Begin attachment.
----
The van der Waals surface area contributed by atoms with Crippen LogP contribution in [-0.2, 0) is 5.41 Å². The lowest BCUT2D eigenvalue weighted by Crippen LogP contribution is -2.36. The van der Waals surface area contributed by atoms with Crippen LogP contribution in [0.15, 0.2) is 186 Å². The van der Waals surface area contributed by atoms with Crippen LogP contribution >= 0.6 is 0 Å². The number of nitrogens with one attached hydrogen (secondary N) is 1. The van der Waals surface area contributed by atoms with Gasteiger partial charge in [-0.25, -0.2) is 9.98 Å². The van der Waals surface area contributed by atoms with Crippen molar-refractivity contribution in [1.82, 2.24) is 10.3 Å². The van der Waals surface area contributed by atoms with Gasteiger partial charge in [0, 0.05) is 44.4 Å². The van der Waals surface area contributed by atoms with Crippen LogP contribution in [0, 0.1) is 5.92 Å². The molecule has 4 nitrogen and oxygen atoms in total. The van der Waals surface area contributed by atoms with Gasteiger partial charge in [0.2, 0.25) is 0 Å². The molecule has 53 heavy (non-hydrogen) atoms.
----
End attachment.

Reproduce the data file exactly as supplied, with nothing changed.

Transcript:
The van der Waals surface area contributed by atoms with Crippen LogP contribution in [-0.2, 0) is 5.41 Å². The lowest BCUT2D eigenvalue weighted by Crippen LogP contribution is -2.36. The van der Waals surface area contributed by atoms with Crippen LogP contribution in [0.15, 0.2) is 186 Å². The van der Waals surface area contributed by atoms with Crippen LogP contribution >= 0.6 is 0 Å². The number of nitrogens with one attached hydrogen (secondary N) is 1. The van der Waals surface area contributed by atoms with Gasteiger partial charge in [-0.25, -0.2) is 9.98 Å². The van der Waals surface area contributed by atoms with Crippen molar-refractivity contribution in [1.82, 2.24) is 10.3 Å². The van der Waals surface area contributed by atoms with Gasteiger partial charge in [0, 0.05) is 44.4 Å². The van der Waals surface area contributed by atoms with Crippen LogP contribution in [0, 0.1) is 5.92 Å². The molecule has 4 nitrogen and oxygen atoms in total. The van der Waals surface area contributed by atoms with Gasteiger partial charge in [0.2, 0.25) is 0 Å². The molecule has 53 heavy (non-hydrogen) atoms.